The latest installment of the Ip Man film was already exciting enough in and of itself. Add on top of that the fact that Mike Tyson is in it, and with a face off with Donnie Yen no less, and we’ve got a martial arts movie legend made before it hits the screens.
Often with martial arts movies, we have to put up with stupid story lines and shallow characters just to narratively string a bunch of fight scenes together. Once in a while, though, we get one that has the best of both worlds, a good story with amazing fight choreography. That’s IP Man 3.
Now, I’m not saying the narrative was die hard revolutionary or anything, but it was solidly a martial arts plot and martial artist character driven story that also plays out as a story with characters your average viewer can care about. That’s definitely not easy to do. I especially liked the Ip Man foil character, Cheung Tin-Chi, played by Jin Zhang, who was a gray character that provided a less socioeconomically privileged version of Ip Man, who did a more traditional form of Wing Chun and provided not just a character foil but also a martial artist foil, as well as the opportunity for Wing Chun vs. Wing Chun action that was awesome.
The fight IQ of this whole film was pretty high, what with legendary choreography Yuen Wo-ping at the helm. Happily, the best fight scene in the whole thing was between Donnie Yen playing Ip Man and Tyson playing a bad guy boss. Tyson, of course, comes in as the known beast, where who he is outside of the film, a heavyweight champion knockout artist boxer, just can’t be ignored inside the story. There was weight to the exchanges, and a battle narrative to it, too, not just sock’em and rock’em but the playing out of a chess match between two styles and two fighters. I loved this interview of Yen and Tyson together, especially when Yen says that choreographing the fight with Tyson was “life threatening”, which he says like three or more times.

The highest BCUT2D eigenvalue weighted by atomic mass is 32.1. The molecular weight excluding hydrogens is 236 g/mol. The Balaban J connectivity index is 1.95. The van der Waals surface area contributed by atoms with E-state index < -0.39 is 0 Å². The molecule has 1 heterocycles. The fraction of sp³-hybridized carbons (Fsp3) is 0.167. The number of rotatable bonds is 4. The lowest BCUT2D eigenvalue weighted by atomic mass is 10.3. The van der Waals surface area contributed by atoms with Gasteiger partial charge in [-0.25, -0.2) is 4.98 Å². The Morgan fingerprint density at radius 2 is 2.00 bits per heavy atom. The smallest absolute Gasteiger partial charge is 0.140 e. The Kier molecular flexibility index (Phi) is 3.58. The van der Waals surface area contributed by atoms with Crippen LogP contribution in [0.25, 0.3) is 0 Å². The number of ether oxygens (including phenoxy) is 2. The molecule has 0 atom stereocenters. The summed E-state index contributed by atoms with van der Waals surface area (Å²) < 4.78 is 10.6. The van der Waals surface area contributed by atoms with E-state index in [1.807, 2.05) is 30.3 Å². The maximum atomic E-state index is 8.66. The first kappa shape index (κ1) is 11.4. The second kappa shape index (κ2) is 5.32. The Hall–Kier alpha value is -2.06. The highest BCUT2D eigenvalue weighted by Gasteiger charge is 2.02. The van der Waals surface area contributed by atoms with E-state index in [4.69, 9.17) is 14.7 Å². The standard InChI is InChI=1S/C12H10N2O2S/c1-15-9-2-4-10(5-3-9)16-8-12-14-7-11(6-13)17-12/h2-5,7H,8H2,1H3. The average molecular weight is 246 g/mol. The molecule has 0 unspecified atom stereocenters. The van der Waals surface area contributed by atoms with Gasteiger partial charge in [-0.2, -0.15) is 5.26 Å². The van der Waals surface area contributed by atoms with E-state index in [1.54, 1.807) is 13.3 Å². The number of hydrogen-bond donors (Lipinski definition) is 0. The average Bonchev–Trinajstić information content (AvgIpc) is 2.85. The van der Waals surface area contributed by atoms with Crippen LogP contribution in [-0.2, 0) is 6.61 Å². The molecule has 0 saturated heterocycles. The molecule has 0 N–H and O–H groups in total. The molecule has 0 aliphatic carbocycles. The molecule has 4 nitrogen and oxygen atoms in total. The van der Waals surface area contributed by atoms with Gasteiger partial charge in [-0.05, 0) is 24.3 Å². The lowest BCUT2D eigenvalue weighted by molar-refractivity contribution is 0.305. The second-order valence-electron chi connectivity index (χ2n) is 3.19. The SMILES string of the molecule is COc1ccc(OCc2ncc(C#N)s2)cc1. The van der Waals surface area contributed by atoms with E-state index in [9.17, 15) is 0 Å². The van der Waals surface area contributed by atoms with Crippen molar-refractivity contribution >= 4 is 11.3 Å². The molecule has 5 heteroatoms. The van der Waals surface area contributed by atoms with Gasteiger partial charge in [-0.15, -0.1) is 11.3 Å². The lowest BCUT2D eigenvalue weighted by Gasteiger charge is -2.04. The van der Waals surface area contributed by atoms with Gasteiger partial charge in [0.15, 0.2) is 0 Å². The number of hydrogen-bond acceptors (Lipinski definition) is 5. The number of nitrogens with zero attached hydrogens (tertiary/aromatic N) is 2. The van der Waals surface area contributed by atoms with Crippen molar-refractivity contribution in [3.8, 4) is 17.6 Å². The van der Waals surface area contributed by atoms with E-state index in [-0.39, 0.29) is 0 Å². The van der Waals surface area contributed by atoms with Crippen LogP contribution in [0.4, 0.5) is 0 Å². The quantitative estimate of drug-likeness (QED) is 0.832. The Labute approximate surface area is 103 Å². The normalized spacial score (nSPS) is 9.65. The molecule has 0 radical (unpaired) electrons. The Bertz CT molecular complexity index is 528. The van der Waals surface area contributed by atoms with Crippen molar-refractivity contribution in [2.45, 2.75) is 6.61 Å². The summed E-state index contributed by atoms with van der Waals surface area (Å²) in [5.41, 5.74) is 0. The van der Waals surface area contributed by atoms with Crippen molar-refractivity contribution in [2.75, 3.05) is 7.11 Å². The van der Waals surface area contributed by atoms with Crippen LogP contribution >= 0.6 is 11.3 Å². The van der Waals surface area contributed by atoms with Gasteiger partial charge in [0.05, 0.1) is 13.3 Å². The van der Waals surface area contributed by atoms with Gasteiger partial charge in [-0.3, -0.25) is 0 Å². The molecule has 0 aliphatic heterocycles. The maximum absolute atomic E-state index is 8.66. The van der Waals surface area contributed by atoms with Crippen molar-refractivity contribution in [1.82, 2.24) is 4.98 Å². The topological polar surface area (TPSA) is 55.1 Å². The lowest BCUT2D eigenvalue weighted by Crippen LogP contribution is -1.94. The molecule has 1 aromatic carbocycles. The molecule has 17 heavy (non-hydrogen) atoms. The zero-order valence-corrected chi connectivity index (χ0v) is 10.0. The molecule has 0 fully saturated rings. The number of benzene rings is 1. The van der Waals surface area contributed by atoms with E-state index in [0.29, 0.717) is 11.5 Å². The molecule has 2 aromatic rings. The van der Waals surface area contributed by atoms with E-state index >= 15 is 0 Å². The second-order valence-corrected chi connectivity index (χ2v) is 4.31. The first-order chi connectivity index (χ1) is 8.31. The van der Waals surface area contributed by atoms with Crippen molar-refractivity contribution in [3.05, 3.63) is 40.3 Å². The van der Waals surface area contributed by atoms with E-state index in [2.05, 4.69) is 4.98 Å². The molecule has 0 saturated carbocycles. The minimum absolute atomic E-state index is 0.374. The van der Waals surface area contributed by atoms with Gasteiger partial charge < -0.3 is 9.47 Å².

Yen looked on spot in his form and execution of everything, but I did like Zhang’s form better, which probably makes sense since Zhang’s character was supposed to be the more traditional Wing Chun of the two.
The comic relief of the thugs was really great, although I think sometimes they weren’t meant to be funny and I may have ruined those parts when they come in to antagonize and I just laughed out loud at the screen because they looked so ridiculous. There were, however, also some intentional comic relief, fun little interactions between all the characters that put a smile on people’s faces, especially the occasional screen time for the Bruce Lee character played by Kwok-Kwan Chan.
The only major disappointment of the film was the fight scene between Ip Man and the Thai boxer, played by Sarut Khanwilai. I don’t know if Wo-Ping did the choreography for that scene in particular, but whereas the other fight sequences seemed really, really well-thought out, especially the Tyson-Yen one, this one just seemed sloppily put together. What was sloppy was the conceptual match up between Wing Chun and Muay Thai, how something like that would play out and what the fight narrative would be for that. Whereas the Tyson-Yen one had high fight IQ in its design, the Khanwilai-Yen one seemed to have low fight IQ in its design, and it came off looking more like a generic martial arts exchange rather than a style specific one for Muay Thai. For the average viewer, it’s an exciting exchange in an elevator between Ip Man and a Muay Thai fight thug with Ip Man’s wife caught in the crossfire. For the martial arts fan, it looks like propaganda to make Wing Chun look better than Muay Thai without giving the Muay Thai aspect of it a full demonstration. Maybe Wo-ping or whoever was in charge of putting together this one just doesn’t have a good enough handle on what Muay Thai is supposed to look like.
Overall, a great martial arts film, definitely up on the shelf with the classics, as with all the Ip Man films. Donnie Yen has always been a integral part of the martial arts film world, but in the 80s and 90s and even early 2000s, it was always Jackie Chan this and Jet Li that, especially in America where the two Chinese action heroes suddenly started hitting the U.S. big screen by storm and became household names. When asked about Donnie Yen, most Americans shrugged their shoulders back in the day, and Hollywood even dared kill Yen off in Blade II without an amazing fight scene send off. Yen is definitely better known now, and is the current go-to guy for the best martial arts film action today. Hopefully, this means he will be brought in to films in Hollywood as a lead or co-star, definitely not just as cannon fodder for mutant vampires. While we wait for some awesome Yen-in-Hollywood action, Ip Man 3 will more than suffice in serving to quench our thirst for amazing martial arts film making in the meantime.